See Saw Margery Daw,
Johnny shall have a new master.
He shall earn but a penny a day,
Because he can’t work any faster.
How many of the 220m child labourers will never hear a nursery rhyme because they’re at work. Will never experience the warmth of a cuddle? Never experience the sheer exhilaration of being swung between two loving parents as they stroll along. Never is a forever word and that’s how you measure true sadness.
According to the International Labour Organisation (ILO.org) there are 217.7 million children at work around the world. The figures differ as you read through the reams of paper associated with child labour. UNICEF, say 246m are engaged in work, while goodweave.org estimate 220m. Why is there no clarity?
Another problem with the figures is the age range, generally it is set at 5-18 years old, but the ILO has given 5-14 for its analysis. I would suggest that both need amending as it is known that children as young as 4 are at work. And young people at 16 often start their apprenticeship or permitted part time work. Therefore a more realistic variant might be 4-15 years old. What is clear is that the international bodies need to get their act together and provide a proper set of statistics so we are not fobbed off with the current mish-mash.
What is quite amazing is that the law and international agreement exist to ban child labour.
The Convention on the Rights of the Child 1989 article 32 (1) states:
Children should be protected from …economic exploitation…from hazardous work that
interferes with the child’s education or is harmful to the child’s health or physical, mental, spiritual, moral or social development. A fine set of words, you can take the paper it is written on and use it to wipe your backside because that’s as much value as it warrants.
A UN affirmation in 2002 under ‘goal 21’ pledged to the world to;
“Take immediate and effective measures to eliminate the ‘worst forms’ of child labour.”
Did it happen? Choose one of the following options: No No. No!
(I hope I’m not being facetious here?)
The great and the powerful arrive in New York for their important meeting; wearing expensive clothes, well fed and catered for; with a limousine waiting to whisk them to the UN building. They eat a fine lunch and then pontificate at length on what should be done to help child labourers.
They’re talking over dinner.
They’ve talked over lunch.
They talk of child labour,
As they munch, munch, munch.
So they all sat there, after lunch of course, and agreed to ‘immediate and effective’ action then departed to their luxury hotel, then perhaps to an evening soiree, before flying home the next day. And eleven (11) years later what has been achieved? Is this what football (soccer) commentators describe as an own goal? Or does it cause a moment of meditation on what is wrong with humanity?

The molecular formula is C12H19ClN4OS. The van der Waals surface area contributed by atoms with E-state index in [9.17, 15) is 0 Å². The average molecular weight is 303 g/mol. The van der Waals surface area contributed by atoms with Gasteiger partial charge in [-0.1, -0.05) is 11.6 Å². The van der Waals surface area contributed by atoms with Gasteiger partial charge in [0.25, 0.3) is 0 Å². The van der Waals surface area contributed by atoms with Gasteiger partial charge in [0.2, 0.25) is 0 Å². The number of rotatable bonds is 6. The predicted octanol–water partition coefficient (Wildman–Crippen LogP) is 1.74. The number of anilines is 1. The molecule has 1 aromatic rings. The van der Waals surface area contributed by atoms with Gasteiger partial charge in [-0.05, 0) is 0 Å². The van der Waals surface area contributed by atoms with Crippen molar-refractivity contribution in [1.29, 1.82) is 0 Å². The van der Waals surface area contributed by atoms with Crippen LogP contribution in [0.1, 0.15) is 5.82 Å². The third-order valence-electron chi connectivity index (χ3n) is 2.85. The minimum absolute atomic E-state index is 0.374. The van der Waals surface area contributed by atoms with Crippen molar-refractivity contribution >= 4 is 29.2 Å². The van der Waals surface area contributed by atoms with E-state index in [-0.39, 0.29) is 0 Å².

However, the joke on child labourers does not end there. The ILO has set a deadline for the end to the ‘worst forms’ of child labour by 2016! Why just the ‘worst forms’ of labour
is not all child labour heinous? In 2002 the UN insisted on ‘immediate’ action and the ILO say let’s wait till 2016. Confused? I’m befuddled!
I can’t wait for 2016 and the remake of High Noon. I can hear the childrens’ choir sing:
Don’t forsake me oh my…
(High Noon a Western 1952, starring Gary Cooper, Grace Kelly Dir: Fred Zinnemann.)
If you set a deadline then you expect compliance. What happens if China and India ignore the timeline and fail to implement the changes? Does the ILO have any power to force the issue or will they just shout louder and arrange a new deadline?
Fourteen years will have elapsed since the decision for ‘immediate’ action and the 2016 deadline. A whole childhood. A quarter of a century since the Convention on child rights and still they talk over lunch. How many young lives do we write-off before something solid is done?
But habit rules the unreflecting herd.
Assuming that UNICEF is reasonably accurate then 73% of children work in the ‘worst forms’ of labour. The transformation of the workplace to accommodate the changes needed would be immense. It would require Government dictated change and the will and the resources to impose compliance. The other daunting problem comes from the sudden release of the children from their slave labour. Who will accommodate them upon release? Who will cater for their psychological problems? The whole process needs to be correctly organized over a protracted period. It seems to me that the left hand doesn’t know what the right hand is doing. Even Satan couldn’t organize such a hell
“The condition of millions of child laborers would shock even the most hardened Victorian social reformers. National governments and international agencies are failing these kids, and reneging on their commitments.” Kevin Watkins, Brookings Institution, Oct: 2012.